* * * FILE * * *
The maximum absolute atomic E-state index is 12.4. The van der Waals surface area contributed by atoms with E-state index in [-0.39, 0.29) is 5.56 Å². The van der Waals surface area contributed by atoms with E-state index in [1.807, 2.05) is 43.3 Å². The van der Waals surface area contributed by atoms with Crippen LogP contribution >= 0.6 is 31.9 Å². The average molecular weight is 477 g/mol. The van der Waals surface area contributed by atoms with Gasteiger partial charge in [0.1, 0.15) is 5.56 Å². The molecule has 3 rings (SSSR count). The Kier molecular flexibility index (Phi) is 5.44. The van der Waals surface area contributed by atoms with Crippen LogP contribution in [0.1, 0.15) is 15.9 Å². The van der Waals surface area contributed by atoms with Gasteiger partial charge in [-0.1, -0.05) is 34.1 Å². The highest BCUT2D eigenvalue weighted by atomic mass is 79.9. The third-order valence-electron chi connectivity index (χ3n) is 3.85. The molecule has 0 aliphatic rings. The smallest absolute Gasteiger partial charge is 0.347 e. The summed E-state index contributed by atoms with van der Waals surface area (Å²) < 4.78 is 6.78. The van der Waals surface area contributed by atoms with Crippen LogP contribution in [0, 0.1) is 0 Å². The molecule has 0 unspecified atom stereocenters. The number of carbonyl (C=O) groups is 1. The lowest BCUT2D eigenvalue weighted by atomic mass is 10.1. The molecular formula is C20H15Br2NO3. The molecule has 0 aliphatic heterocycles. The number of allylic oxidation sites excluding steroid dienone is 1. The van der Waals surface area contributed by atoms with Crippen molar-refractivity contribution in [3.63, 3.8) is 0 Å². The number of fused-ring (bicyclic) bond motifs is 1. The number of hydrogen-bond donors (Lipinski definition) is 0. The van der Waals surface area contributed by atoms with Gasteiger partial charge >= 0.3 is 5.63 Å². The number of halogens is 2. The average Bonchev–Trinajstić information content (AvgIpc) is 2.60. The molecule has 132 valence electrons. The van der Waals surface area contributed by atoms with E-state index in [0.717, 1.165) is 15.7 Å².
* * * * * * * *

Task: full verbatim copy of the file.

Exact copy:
The maximum absolute atomic E-state index is 12.4. The van der Waals surface area contributed by atoms with E-state index in [-0.39, 0.29) is 5.56 Å². The van der Waals surface area contributed by atoms with E-state index in [1.807, 2.05) is 43.3 Å². The van der Waals surface area contributed by atoms with Crippen LogP contribution >= 0.6 is 31.9 Å². The average molecular weight is 477 g/mol. The van der Waals surface area contributed by atoms with Gasteiger partial charge in [0.1, 0.15) is 5.56 Å². The molecule has 3 rings (SSSR count). The Kier molecular flexibility index (Phi) is 5.44. The van der Waals surface area contributed by atoms with Crippen LogP contribution in [0.1, 0.15) is 15.9 Å². The van der Waals surface area contributed by atoms with Gasteiger partial charge in [-0.1, -0.05) is 34.1 Å². The highest BCUT2D eigenvalue weighted by atomic mass is 79.9. The third-order valence-electron chi connectivity index (χ3n) is 3.85. The molecule has 0 aliphatic rings. The smallest absolute Gasteiger partial charge is 0.347 e. The summed E-state index contributed by atoms with van der Waals surface area (Å²) < 4.78 is 6.78. The van der Waals surface area contributed by atoms with Crippen LogP contribution in [0, 0.1) is 0 Å². The molecule has 0 unspecified atom stereocenters. The number of carbonyl (C=O) groups is 1. The lowest BCUT2D eigenvalue weighted by atomic mass is 10.1. The molecular formula is C20H15Br2NO3. The molecule has 0 aliphatic heterocycles. The number of allylic oxidation sites excluding steroid dienone is 1. The van der Waals surface area contributed by atoms with Crippen molar-refractivity contribution in [3.63, 3.8) is 0 Å². The number of fused-ring (bicyclic) bond motifs is 1. The number of hydrogen-bond donors (Lipinski definition) is 0. The van der Waals surface area contributed by atoms with Gasteiger partial charge >= 0.3 is 5.63 Å². The number of halogens is 2. The average Bonchev–Trinajstić information content (AvgIpc) is 2.60. The molecule has 132 valence electrons. The van der Waals surface area contributed by atoms with E-state index in [0.717, 1.165) is 15.7 Å².